Why the RBA shouldn’t reward property investors with a 0.50% rate cut

It’s been yet another week of outstanding home sales in Sydney and Melbourne. The auction clearance rates in the two thriving cities raised sales to their third highest weekend ever.

Nine out 10 homes in Sydney auctioned off over the weekend were sold. That’s a staggering amount. Combined, the major capital cities sold 79% of all properties that went under the hammer. This is the highest figure since September 2009.

That should give you some cause for concern. If you’re a property investor, you might be  wondering what all the fuss is about. A buoyant housing market is a good thing, right? I won’t disagree with you there. Owning property is a good business to be in right now.

But it isn’t a good thing when you have to balance a housing boom with a sluggish economy. And that’s what the RBA will have to consider when they meet to decide on interest rates  tomorrow.

Last week the RBA Rate Indicator suggested a 71% probability that rates would be cut this month. More cautious economists predict a 0.25% reduction. Others have been bold enough to predict a 0.50% slash in rates. That would lower the cash rate to 1.75%. It would put the Aussie economy in uncharted territory. But it would also be following the trend among major developed economies.

The world’s been playing a zero-sum game by lowering rates to boost competitiveness and keep currencies undervalued. This kind of financial doping has been going on for years, and it only looks to be accelerating.

Why some economists are predicting a 0.50% rate cut

Here at Markets and Money, we don’t always agree on what the RBA will do with rates. Our editor in chief Kris Sayce wrote last week predicting that the RBA could cut rates by 50 basis points.

Kris focused on what the market needs. He says that anything less than a 0.50% reduction would send the wrong signals to the market. All he means by this is that a 0.25% reduction wouldn’t be enough to jolt the economy.

He knows that cutting rates is vital to preventing the economy from deteriorating further. And he reckons the RBA would rather stoke the housing market than sit idly by and let the economy flounder.

He also rightly points out that if the RBA doesn’t cut interest rates, the Aussie dollar would strengthen against the US dollar. The only way this would be acceptable is if the US Federal Reserve Bank raised interest rates. That would give the RBA some breathing room to keep rates on hold. But that’s not going to happen anytime soon. The Americans have their own economy to worry about.

Normally, I’d agree with Kris. But I believe it’s become impossible to ignore the property boom any longer. Even if it sends out a lukewarm signal to markets, a 0.25% cut in the interest rate is the only sensible thing to do.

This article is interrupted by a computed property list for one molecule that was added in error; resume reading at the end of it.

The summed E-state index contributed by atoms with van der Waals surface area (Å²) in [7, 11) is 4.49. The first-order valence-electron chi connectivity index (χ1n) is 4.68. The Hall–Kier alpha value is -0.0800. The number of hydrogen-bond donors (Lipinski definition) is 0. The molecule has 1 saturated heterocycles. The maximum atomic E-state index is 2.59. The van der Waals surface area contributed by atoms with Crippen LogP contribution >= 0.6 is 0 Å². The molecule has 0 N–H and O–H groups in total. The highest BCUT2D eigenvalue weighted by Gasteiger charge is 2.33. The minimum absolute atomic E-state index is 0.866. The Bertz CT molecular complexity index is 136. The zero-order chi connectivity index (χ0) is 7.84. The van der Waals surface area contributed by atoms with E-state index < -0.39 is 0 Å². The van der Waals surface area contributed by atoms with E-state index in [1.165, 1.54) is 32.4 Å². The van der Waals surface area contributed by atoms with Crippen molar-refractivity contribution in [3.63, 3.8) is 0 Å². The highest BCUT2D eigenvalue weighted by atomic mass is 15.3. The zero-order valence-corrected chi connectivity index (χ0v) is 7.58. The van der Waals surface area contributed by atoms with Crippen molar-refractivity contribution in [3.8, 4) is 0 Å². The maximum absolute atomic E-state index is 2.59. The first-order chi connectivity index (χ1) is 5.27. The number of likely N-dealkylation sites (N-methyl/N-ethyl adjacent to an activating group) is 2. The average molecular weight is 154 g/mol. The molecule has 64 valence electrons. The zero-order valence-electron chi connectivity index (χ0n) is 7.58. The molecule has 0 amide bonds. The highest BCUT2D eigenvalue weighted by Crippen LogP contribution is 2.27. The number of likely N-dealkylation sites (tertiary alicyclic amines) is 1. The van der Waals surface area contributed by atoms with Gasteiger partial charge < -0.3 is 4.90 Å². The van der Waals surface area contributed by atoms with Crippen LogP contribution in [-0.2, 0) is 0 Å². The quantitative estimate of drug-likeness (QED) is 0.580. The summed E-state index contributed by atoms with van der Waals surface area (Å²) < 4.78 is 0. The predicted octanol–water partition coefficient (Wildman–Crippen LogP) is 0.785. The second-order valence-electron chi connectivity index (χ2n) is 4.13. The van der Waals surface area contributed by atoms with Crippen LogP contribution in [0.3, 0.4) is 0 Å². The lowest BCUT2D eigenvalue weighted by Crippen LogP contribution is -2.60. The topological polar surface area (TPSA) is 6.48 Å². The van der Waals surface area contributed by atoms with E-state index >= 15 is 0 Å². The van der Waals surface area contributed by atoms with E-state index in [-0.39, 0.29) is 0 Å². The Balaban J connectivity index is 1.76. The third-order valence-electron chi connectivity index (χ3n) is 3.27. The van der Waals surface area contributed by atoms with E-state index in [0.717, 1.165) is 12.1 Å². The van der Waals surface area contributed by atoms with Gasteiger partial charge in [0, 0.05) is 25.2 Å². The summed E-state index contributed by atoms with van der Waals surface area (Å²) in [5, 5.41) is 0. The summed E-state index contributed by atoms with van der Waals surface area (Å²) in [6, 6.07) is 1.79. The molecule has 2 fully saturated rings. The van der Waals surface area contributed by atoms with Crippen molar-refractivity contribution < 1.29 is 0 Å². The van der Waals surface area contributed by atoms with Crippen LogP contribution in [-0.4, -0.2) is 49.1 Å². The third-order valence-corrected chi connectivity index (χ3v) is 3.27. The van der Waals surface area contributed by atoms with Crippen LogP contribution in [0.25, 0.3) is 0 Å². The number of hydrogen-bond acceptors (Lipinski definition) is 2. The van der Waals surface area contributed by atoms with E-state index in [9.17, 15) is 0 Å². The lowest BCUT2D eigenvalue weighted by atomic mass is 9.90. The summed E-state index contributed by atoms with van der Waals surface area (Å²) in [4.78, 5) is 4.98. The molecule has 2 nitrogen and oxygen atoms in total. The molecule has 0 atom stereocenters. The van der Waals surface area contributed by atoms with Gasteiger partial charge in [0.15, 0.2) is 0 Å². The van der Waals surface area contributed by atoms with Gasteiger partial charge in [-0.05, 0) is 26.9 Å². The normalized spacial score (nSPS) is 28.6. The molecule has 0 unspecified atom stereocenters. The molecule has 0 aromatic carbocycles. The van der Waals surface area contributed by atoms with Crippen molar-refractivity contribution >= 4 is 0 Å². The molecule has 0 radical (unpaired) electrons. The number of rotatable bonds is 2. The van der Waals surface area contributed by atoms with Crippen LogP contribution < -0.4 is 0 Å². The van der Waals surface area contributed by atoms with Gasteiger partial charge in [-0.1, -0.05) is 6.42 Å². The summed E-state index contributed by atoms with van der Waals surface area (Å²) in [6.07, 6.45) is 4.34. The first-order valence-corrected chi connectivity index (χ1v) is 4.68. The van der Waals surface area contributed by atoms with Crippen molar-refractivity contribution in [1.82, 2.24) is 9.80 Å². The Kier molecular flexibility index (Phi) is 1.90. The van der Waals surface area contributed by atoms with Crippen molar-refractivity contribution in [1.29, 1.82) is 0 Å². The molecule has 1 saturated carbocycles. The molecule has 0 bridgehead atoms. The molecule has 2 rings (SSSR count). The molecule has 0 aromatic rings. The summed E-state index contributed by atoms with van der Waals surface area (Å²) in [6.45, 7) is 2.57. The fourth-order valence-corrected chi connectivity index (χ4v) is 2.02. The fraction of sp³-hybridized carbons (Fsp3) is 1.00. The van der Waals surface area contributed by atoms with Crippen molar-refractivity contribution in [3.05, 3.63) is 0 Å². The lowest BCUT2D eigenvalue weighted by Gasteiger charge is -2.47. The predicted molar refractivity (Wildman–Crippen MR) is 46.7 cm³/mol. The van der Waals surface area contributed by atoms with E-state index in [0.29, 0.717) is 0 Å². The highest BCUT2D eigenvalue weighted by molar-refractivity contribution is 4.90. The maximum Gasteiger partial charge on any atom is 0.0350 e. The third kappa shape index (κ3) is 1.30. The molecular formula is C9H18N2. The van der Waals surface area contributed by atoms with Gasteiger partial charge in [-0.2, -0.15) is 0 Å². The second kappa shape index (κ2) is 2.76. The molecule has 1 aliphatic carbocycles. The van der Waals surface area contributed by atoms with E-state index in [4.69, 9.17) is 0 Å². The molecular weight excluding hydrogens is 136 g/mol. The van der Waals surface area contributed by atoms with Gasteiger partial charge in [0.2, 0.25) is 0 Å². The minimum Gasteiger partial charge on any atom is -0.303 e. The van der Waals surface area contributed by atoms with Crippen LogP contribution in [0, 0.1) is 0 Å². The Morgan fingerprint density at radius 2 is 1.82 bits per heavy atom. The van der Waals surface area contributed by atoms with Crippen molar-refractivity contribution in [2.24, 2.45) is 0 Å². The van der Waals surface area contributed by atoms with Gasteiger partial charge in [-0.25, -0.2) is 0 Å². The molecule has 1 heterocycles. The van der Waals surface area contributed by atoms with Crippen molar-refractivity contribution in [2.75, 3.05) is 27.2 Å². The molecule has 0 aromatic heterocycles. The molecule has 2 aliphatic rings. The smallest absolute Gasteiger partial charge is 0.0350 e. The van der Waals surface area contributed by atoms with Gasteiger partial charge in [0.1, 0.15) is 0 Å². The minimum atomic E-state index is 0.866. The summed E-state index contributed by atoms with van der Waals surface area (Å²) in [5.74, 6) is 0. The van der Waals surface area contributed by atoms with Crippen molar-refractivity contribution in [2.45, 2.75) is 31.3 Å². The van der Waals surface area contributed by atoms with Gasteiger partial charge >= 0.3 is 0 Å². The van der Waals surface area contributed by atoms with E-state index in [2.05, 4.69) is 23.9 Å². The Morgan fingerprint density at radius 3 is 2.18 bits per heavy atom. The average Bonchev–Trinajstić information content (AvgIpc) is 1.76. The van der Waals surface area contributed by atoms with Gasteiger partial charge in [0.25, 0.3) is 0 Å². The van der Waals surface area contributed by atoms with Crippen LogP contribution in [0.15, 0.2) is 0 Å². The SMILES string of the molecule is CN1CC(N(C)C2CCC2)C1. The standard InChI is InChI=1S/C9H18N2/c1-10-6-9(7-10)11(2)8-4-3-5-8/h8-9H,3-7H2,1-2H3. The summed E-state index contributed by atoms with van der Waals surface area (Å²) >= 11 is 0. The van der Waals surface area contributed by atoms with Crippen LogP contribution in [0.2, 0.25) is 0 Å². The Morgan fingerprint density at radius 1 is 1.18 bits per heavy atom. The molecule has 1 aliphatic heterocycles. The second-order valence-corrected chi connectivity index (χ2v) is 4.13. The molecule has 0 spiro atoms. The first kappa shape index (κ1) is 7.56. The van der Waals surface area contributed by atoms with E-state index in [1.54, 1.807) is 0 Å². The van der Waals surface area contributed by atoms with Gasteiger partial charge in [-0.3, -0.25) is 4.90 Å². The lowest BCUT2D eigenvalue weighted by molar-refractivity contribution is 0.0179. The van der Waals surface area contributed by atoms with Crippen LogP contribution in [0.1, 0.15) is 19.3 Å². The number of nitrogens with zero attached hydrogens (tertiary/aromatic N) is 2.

An RBA decision to reduce the rate by 50 basis points a week before a budget is due is irresponsible. We know that the government will find ways to reduce spending. There’s a $40 billion budget deficit to think of. They’ve been hinting at this for months now. And they’ve also been hard at work scheming up new ways to tax everyone to make up for it.

But if they knew that rates would be cut by 0.50%, they’d have the greenlight to propose a softer budget. And I don’t think they’re prepared for that. I believe the RBA will let the market respond to the government’s budget before making another decision next month.

The government has one more budget to deliver next year before the federal elections are due. That’s the one they’ll place all their focus on. The budget on May 12, on the other hand, will be tough. But I believe the RBA will give the market a month to digest the government’s budget.

Property investors will still benefit from any downward change — a 0.25% cut is still a cut. So don’t expect that your property investments will suffer anytime soon. And with housing booming, you can expect a substantial amount of that the new money in the system to go towards real estate.

But it’s important the RBA acts responsibly tomorrow. Cutting rates by 0.50% will only raise fears that the economy is setting itself up for a spectacular crash in the future.

Mat Spasic,

Contributor, Markets and Money

PS: Markets and Money’s Phillip J Anderson has been writing about Australia’s impending property boom for years. So far he’s been right on the money. Prices keep going up with no end in sight. In his free report, ‘Why Australian Property Is On The Verge Of A Decade Long Boom’,  Phil shows you how to navigate your investment portfolio over the next 10 years. To find out how to download the report, click here.

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Markets and Money offers an independent and critical perspective on the Australian and global investment markets. Slightly offbeat and far from institutional, Markets and Money delivers you straight-forward, humorous, and useful investment insights from a world wide network of analysts, contrarians, and successful investors.

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